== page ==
Gross out? (Activities & Oddities).
The head--not on public display--is one of many oddities at the museum, which was founded in 1847 by physician John Collins Warren. "He collected anatomical specimens for teaching purposes," says Hunt. At the time, corpses for medical studies were hard to come by, so Warren trotted out his preserved collection for students to examine. Later, people began donating interesting things to add to the collection--including jars of tumors (abnormal cell growth on tissues). "Somehow the head just found its way here," says Hunt.
Shrinking heads, or making tsantsa, an ancient practice associated mostly with the Jivaro tribe of South America, was believed to keep away avenging spirits. But the museum's head isn't the real thing: "The ones from South America are usually very ornate," says Hunt. "The lips and eyes are sewn together." A medical student made this shrunken noggin in the early 20th century. "We think he used the [tribal] recipe, if you can call it that, on a medical cadaver," she says.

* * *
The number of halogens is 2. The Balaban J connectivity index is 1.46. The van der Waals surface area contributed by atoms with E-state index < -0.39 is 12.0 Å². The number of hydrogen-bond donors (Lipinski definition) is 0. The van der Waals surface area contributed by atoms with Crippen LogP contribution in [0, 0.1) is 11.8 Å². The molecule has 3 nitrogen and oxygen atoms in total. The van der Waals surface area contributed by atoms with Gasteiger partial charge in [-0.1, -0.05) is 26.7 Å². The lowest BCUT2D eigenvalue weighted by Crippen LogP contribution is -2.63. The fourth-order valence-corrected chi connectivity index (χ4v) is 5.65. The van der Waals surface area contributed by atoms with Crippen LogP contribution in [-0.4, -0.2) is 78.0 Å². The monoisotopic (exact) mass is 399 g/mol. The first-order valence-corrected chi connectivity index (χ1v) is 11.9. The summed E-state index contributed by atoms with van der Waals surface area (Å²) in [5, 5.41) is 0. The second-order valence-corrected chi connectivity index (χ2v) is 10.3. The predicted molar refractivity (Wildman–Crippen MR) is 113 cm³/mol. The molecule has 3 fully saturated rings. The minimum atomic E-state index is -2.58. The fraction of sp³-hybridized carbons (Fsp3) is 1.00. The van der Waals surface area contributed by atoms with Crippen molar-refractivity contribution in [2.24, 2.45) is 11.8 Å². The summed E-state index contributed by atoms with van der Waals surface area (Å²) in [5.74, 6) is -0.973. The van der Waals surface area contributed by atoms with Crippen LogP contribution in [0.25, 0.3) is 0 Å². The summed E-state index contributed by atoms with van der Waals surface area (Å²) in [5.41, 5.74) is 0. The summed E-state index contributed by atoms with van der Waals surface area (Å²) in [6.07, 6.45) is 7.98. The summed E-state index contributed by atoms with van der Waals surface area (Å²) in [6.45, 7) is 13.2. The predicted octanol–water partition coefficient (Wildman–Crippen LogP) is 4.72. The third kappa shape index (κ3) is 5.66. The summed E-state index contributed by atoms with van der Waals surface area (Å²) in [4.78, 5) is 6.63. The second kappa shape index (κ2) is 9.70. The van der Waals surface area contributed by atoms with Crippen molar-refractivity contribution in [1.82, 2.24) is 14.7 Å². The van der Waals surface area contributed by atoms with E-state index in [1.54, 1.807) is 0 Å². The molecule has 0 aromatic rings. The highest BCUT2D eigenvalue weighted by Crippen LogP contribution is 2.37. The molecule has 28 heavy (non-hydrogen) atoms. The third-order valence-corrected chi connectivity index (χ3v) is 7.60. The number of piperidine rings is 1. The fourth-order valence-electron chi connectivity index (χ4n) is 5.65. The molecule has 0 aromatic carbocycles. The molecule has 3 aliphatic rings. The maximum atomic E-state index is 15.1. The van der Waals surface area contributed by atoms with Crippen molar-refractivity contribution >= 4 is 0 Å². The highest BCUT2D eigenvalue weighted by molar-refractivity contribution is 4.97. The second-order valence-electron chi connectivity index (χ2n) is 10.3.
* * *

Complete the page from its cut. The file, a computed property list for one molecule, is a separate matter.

The sacred tribal ritual involved removing the skull and brain from the head. After washing, heated rocks and sand were placed inside the skin. Heat sucks water from the skin cells a process called dehydration. Since up to 75 percent of human body weight is water, the head shrinks to a fraction of its original size.
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|Date:||Oct 18, 2002|
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